Small Business Innovation Research and Small Business Technology Transfer Programs Pha se I  CFDA number 10.212 support small businesses in the creation of innovative, disruptive technologies and enable the application of research advancements from conception into the market. The STTR program aims to foster technology transfer through formal cooperative R&D between small businesses and nonprofit research institutions. ( September 19 deadline)

Department of Agriculture – Rural Business-Cooperative Service
Higher Blends Infrastructure Incentive Program (HBIIP) CFDA number 10.754 support projects to significantly increase the sales and use of higher blends of ethanol and biodiesel by expanding the infrastructure for renewable fuels derived from U.S. agricultural products. The program is also intended to encourage a more comprehensive approach to market higher blends by sharing the costs related to building out biofuel-related infrastructure. (September 30 deadline)

Department of Commerce – CZM Habitat Protection and Restoration Bipartisan Infrastructure Law (BIL) Competition CFDA number 11.473 supports NOAA’s efforts to reduce the impacts of climate change. A key pillar is resilience to climate change and its impacts, throughout our communities and ecosystems. Specifically, this NOFO seeks projects that enhance coastal resilience. Coastal areas support the nation’s largest and often fastest-growing population centers as well as key natural assets. Strengthening coastal resilience means preparing and adapting coastal communities to mitigate the impacts of and more quickly recover after extreme events such as hurricanes, coastal storms, flooding, and sea level rise. (August 14 letter of intent required)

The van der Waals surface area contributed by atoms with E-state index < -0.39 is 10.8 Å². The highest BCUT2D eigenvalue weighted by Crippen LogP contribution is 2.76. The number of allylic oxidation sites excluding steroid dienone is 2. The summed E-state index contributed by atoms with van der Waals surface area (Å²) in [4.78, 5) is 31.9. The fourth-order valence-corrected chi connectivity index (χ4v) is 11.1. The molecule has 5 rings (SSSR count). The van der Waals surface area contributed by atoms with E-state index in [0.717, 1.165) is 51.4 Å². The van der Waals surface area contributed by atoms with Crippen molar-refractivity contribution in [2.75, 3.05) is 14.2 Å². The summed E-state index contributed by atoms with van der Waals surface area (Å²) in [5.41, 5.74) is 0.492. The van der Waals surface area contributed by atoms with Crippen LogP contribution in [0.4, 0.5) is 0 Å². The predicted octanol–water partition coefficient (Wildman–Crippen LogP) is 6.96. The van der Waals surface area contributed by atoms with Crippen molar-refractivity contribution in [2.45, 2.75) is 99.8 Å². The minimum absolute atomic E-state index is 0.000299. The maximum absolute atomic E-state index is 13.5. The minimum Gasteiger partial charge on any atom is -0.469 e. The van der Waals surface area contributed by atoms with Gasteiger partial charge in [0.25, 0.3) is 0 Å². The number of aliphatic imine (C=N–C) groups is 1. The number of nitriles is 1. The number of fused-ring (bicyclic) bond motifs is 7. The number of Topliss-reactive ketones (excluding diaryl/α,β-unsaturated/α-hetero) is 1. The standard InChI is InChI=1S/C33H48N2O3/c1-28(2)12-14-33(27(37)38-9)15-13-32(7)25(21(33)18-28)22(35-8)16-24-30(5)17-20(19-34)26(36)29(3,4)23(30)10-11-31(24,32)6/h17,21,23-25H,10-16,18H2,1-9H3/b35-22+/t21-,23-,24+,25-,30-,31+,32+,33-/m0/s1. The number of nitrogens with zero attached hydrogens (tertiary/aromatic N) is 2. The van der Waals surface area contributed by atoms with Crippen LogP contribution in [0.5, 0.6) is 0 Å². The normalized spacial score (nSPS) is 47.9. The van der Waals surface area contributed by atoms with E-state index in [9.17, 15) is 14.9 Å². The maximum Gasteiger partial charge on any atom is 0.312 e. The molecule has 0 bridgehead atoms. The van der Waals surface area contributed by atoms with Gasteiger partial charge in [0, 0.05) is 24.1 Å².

Department of Energy – National Energy Technology Laboratory
Bipartisan Infrastructure Law (BIL) Consumer Electronics Battery Recycling, Reprocessing, and Battery Collection CFDA number 81.086 will provide funding to 90 projects to support the recycling of consumer electronics batteries and battery-containing devices to help build a robust domestic critical material supply chain for EV batteries in the United States. (November 29 deadline)

Environmental Protection Agency – Solar for All CFDA number 66.959 is a $7 billion Solar for All competition — designed to spur the deployment of residential distributed solar energy to lower energy bills for millions of Americans and catalyze transformation in markets serving low-income and disadvantaged communities. 60 projects will expand the number of low-income and disadvantaged communities primed for distributed solar investment—enabling millions of low-income households to access affordable, resilient, and clean solar energy. Grantees will use funds to expand existing low-income solar programs or design and deploy new Solar for All programs nationwide. (September 26 deadline)

Department of Health and Human Services – Health Resources and Services Administration is announcing multiple programs to expand access to health center services and support health centers to meet identified patient needs by increasing the number of health center operating hours and access points. (Early 2024 deadlines)

Department of Homeland Security -Office of Procurement Operations – Grants Division –FY 2023 Citizenship and Integration Grant Program: Innovations in Citizenship Preparation CFDA number 97.010  provides funding for organizations to develop, test, and share creative solutions for overcoming traditional barriers to naturalization. Also, FY 2023 Citizenship and Integration Grant Program: Citizenship Instruction and Naturalization Application Services (CINAS) provides support to organizations that offer citizenship preparation services to LPRs. Additional activities that support this goal include identifying, implementing, and sharing best practices in citizenship preparation; increasing the use of and access to technology in citizenship preparation programs; working with local libraries and museums which serve as vital resources for immigrant communities; and incorporating strategies to foster welcoming communities as part of the citizenship and civic integration process. (July 28 deadlines)